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Title: Pilot validation of an individualised pharmacokinetic algorithm for protamine dosing after systemic heparinisation for cardiopulmonary bypass.
Austin Authors: Miles, Lachlan F ;Marchiori, Paolo;Falter, Florian
Affiliation: Department of Anaesthesia, Austin Health, Heidelberg, Victoria, Australia
Cambridge Perfusion LLC, Cambridge, UK
Department of Anaesthesia and Intensive Care, Papworth Hospital NHS Foundation Trust, UK
Issue Date: Sep-2017 2017-03-01
Publication information: Perfusion 2017; 32(6): 481-488
Abstract: This manuscript represents a pilot study assessing the feasibility of a single-compartment, individualised, pharmacokinetic algorithm for protamine dosing after cardiopulmonary bypass. A pilot cohort study in a specialist NHS cardiothoracic hospital targeting patients undergoing elective cardiac surgery using cardiopulmonary bypass. Patients received protamine doses according to a pharmacokinetic algorithm (n = 30) or using an empirical, fixed-dose model (n = 30). Categorical differences between the groups were evaluated using the Chi-squared test or Fisher's exact test. Continuous data was analysed using a paired Student's t-test for parametric data and the paired samples Wilcoxon test for non-parametric data. Patients who had protamine dosing according to the algorithm demonstrated a lower protamine requirement post-bypass relative to empirical management as measured by absolute dose (243 ± 49mg vs. 305 ± 34.7mg; p<0.001) and the heparin to protamine ratio (0.79 ± 0.12 vs. 1.1 ± 0.15; p<0.001). There was no difference in the pre- to post-bypass activated clotting time (ACT) ratio (1.05 ± 0.12 vs. 1.02 ± 0.15; p=0.9). Patients who received protamine according to the algorithm had no significant difference in transfusion requirement (13.3% vs. 30.0%; p=0.21). This study showed that an individualized pharmacokinetic algorithm for the reversal of heparin after cardiopulmonary bypass is feasible in comparison with a fixed dosing strategy and may reduce the protamine requirement following on-pump cardiac surgery.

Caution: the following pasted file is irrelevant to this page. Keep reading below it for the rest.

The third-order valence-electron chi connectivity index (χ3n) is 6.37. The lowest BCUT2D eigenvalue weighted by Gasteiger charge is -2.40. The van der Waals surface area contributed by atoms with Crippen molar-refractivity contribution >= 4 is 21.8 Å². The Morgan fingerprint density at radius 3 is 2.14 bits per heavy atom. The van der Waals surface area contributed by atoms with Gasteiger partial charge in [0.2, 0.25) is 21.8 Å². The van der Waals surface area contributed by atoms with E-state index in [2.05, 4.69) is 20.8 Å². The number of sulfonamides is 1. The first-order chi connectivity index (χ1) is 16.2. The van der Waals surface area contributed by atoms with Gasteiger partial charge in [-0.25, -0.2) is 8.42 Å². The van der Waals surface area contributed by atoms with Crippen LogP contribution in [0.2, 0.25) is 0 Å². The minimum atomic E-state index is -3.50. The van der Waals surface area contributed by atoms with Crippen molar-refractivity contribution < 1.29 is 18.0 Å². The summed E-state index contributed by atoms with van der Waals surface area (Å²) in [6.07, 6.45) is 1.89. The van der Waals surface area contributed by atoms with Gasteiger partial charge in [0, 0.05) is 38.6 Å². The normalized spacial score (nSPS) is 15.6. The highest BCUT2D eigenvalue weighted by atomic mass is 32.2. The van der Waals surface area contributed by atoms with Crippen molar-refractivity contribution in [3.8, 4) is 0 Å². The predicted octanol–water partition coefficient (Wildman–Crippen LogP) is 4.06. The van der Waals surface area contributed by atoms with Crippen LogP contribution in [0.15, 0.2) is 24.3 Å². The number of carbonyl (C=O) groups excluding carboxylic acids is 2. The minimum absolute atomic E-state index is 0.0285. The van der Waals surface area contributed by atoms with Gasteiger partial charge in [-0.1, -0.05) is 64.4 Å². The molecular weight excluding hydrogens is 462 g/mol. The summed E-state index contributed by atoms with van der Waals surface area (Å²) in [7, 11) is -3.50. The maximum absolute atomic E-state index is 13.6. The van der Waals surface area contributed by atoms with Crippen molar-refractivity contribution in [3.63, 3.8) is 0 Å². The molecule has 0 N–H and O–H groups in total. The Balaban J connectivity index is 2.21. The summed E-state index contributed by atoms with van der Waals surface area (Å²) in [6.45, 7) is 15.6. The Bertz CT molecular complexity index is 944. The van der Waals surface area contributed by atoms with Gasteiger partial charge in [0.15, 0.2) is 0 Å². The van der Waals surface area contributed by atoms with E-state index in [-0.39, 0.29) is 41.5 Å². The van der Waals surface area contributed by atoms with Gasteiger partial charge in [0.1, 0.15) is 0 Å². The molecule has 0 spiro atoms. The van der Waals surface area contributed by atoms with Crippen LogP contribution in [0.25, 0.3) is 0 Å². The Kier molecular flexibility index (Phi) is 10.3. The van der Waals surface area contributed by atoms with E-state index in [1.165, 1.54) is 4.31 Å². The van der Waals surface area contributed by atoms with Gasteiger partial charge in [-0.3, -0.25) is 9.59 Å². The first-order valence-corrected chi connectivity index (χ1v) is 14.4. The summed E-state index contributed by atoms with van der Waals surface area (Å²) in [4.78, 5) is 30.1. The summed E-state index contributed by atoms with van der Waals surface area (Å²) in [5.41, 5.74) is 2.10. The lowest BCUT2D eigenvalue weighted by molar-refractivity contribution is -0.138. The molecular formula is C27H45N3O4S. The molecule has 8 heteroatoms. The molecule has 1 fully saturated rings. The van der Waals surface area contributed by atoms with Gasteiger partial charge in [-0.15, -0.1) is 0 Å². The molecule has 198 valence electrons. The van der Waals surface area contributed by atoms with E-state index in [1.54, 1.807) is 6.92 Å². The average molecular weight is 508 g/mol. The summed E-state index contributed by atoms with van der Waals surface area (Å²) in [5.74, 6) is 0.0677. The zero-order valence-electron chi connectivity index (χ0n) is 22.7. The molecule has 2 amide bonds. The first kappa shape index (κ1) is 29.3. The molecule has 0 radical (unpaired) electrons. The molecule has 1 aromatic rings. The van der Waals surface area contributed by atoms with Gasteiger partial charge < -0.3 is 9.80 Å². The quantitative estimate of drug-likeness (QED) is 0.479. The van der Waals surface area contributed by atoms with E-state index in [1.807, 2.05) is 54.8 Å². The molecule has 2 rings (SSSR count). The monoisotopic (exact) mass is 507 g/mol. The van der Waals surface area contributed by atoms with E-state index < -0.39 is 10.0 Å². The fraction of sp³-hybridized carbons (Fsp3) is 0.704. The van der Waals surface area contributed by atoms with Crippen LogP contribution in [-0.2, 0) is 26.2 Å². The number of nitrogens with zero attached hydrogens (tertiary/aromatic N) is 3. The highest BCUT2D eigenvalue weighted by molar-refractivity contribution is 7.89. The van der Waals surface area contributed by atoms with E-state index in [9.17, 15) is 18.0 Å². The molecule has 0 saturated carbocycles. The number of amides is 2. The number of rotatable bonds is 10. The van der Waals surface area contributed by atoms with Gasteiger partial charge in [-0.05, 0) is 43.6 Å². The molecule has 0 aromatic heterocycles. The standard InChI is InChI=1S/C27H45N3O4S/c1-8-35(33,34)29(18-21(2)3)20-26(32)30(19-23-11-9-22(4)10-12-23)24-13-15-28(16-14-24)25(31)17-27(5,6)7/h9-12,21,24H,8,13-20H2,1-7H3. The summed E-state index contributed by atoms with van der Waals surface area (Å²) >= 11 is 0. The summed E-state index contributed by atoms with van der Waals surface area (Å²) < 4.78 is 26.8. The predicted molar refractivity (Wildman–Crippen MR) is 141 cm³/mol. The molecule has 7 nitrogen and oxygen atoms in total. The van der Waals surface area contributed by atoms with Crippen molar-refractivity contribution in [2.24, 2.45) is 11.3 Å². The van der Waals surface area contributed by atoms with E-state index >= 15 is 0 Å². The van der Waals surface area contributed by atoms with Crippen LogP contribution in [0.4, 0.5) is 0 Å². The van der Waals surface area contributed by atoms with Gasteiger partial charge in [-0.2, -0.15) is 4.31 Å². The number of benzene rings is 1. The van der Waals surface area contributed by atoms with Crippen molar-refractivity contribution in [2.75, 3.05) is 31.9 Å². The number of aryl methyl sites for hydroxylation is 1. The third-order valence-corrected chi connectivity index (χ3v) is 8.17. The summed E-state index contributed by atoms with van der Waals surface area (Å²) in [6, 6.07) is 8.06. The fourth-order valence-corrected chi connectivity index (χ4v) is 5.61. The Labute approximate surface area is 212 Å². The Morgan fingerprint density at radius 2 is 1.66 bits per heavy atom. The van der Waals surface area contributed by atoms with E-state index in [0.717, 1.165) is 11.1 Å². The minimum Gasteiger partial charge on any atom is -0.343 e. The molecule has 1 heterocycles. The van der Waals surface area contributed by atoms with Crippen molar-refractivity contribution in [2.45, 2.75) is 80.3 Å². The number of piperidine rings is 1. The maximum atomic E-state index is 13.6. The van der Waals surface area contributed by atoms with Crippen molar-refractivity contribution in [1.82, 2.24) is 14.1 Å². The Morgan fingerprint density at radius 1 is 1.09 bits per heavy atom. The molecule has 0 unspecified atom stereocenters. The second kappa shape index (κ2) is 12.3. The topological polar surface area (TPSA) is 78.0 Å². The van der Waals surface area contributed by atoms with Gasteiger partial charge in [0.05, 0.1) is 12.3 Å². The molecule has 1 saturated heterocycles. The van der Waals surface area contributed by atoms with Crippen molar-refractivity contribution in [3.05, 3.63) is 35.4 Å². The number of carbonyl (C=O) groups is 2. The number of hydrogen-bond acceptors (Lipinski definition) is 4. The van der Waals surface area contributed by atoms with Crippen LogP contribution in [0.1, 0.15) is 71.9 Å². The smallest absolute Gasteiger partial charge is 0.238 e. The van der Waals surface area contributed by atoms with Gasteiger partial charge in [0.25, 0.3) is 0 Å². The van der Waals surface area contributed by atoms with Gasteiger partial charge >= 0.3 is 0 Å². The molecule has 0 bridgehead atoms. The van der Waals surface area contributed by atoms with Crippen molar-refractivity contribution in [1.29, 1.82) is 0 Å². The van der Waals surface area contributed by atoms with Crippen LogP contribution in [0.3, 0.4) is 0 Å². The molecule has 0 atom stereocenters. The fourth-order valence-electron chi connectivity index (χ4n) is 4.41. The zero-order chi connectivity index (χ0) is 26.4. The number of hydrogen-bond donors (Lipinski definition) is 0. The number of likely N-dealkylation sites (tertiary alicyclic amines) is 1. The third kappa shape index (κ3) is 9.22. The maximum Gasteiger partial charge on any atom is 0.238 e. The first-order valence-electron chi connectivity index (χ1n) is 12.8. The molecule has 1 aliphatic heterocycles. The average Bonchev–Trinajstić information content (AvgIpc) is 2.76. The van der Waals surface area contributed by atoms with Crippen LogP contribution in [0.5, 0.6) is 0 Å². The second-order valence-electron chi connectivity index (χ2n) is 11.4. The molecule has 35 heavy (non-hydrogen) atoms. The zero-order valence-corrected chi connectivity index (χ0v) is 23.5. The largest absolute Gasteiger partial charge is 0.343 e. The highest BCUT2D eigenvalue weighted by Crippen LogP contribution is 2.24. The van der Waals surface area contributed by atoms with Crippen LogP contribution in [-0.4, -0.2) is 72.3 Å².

DOI: 10.1177/0267659117695881
PubMed URL: 28820026
Type: Journal Article
Subjects: algorithms
cardiopulmonary bypass
heparin antagonists
Appears in Collections:Journal articles

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